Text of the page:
NCLEJ Responds to SCOTUS Affirmative Action Ruling 

Today, in decisions that were as damaging as they were predictable, the United States Supreme Court struck down admission polices at Harvard University and The University of North Carolina that were created to benefit all of their students by creating more diverse and inclusive student bodies. These decisions extend far beyond these two universities, and upend forty-five years of Supreme Court jurisprudence. Affirmative action has created opportunities in higher education for students who were previously excluded, and whose presence has enriched not only themselves, but also the educational communities of which they were a part. Although these decisions left open some limited instances in which schools can consider the race of applying students, they ultimately reshape the analysis of considerations of race in college admissions to one which comes dangerously close to what former Justice Sandra Day O’Connor once described as ‘strict in theory but fatal in fact.’ 

It is particularly disturbing that the decisions are based upon a theory of color-blindness which ignores any consideration of the reality of persistent racial inequality and discrimination. The decisions add insult to injury by using the Fourteenth Amendment, enacted to assure that the privileges of citizenship and equal opportunity were available to newly-emancipated Black people following the Civil War, to limit and prevent their descendants from escaping continuing inequality. The Supreme Court has potentially dangerously narrowed a vital pathway to equity at a time when vicious efforts are underway throughout the Country to erase and halt teaching the history of Black people in America in our schools, and in the face of repeated, violent unequal treatment by law enforcement. 

The National Center for Law and Economic Justice has fought for more than six decades to end economic and racial injustice. From the beginning, our work securing access to public benefits, fighting for the rights of low-wage workers, challenging repressive law enforcement practices, and protecting accessibility for disabled people has frequently been done on behalf of Black and Brown individuals and communities harmed by policies and practices which were implicitly or explicitly discriminatory. Today’s decisions affect one of the most significant drivers of systemic discrimination, the lack of equal opportunity in education. Education serves as both a vehicle for the realization of each person’s human potential and represents a significant gateway to employment and income, that in turn provides access to better housing, food security and a safe environment. Today’s decisions erect barriers rather than deconstruct them.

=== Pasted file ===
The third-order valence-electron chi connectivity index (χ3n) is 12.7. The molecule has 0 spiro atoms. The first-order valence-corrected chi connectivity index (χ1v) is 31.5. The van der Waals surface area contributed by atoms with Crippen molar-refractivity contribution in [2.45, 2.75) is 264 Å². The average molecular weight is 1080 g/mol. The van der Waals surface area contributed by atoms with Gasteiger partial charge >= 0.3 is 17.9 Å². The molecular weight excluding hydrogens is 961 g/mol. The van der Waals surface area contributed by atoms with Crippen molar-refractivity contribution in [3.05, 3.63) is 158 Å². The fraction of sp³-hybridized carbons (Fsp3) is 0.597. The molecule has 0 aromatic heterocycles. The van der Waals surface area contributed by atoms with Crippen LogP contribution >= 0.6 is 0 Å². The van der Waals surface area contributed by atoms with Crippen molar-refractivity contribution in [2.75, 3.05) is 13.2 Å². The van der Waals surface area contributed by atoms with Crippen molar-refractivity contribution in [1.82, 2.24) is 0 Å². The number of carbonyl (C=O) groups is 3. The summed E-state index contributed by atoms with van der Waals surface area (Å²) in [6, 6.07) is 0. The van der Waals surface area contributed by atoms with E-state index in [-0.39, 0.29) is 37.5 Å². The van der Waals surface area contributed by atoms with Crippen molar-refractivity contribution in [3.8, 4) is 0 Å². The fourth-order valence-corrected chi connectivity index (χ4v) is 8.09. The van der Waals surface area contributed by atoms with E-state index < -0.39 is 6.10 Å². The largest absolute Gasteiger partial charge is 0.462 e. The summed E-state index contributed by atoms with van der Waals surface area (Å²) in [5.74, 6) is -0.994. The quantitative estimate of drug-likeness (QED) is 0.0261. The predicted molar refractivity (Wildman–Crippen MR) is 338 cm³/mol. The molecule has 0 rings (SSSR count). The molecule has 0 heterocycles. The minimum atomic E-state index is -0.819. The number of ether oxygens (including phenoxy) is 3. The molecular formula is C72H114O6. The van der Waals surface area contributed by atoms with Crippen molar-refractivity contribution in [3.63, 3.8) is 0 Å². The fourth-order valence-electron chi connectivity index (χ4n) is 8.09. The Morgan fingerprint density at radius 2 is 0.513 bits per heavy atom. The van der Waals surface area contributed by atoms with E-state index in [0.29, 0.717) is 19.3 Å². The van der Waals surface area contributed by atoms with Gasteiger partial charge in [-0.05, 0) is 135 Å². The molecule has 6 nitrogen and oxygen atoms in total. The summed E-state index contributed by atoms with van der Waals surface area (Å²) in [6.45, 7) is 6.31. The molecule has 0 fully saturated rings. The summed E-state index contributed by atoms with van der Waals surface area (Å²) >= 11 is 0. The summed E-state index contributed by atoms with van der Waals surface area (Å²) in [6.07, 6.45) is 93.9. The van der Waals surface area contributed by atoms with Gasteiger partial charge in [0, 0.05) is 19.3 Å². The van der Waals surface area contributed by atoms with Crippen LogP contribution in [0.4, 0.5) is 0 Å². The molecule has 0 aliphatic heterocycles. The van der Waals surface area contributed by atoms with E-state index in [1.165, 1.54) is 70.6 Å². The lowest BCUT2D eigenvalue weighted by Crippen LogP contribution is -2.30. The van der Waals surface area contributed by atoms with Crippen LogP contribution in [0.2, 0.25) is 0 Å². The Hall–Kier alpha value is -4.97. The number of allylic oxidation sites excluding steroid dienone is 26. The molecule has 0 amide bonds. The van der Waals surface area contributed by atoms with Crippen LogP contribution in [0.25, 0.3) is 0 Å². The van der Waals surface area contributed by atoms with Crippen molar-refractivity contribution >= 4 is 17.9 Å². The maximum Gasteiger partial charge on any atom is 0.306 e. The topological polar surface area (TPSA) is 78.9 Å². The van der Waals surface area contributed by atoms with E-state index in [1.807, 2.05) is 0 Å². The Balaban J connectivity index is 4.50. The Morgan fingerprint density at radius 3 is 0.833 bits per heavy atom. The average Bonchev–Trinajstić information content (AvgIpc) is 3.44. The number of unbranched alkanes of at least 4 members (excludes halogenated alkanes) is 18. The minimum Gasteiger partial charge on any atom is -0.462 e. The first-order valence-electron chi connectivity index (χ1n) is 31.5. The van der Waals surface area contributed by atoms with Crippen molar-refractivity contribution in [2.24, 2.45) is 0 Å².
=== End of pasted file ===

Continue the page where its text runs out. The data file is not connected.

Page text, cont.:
In her extraordinary dissent, Justice Ketanji Brown Jackson dismantles the reasoning of the majority opinion and calls for a clear-eyed view of the problems the country faces: 

“The only way out of this morass—for all of us—is to stare at racial disparity unblinkingly, and then do what evidence and experts tell us is required to level the playing field and march forward together, collectively striving to achieve true equality for all Americans.”  

NCLEJ has resolved to stare unblinkingly at all of the disparities, race prominently among them, that hobble the efforts of people to participate fully and fairly in American society, notwithstanding the constraints placed by the Supreme Court. We call on everyone to join us in this ongoing struggle.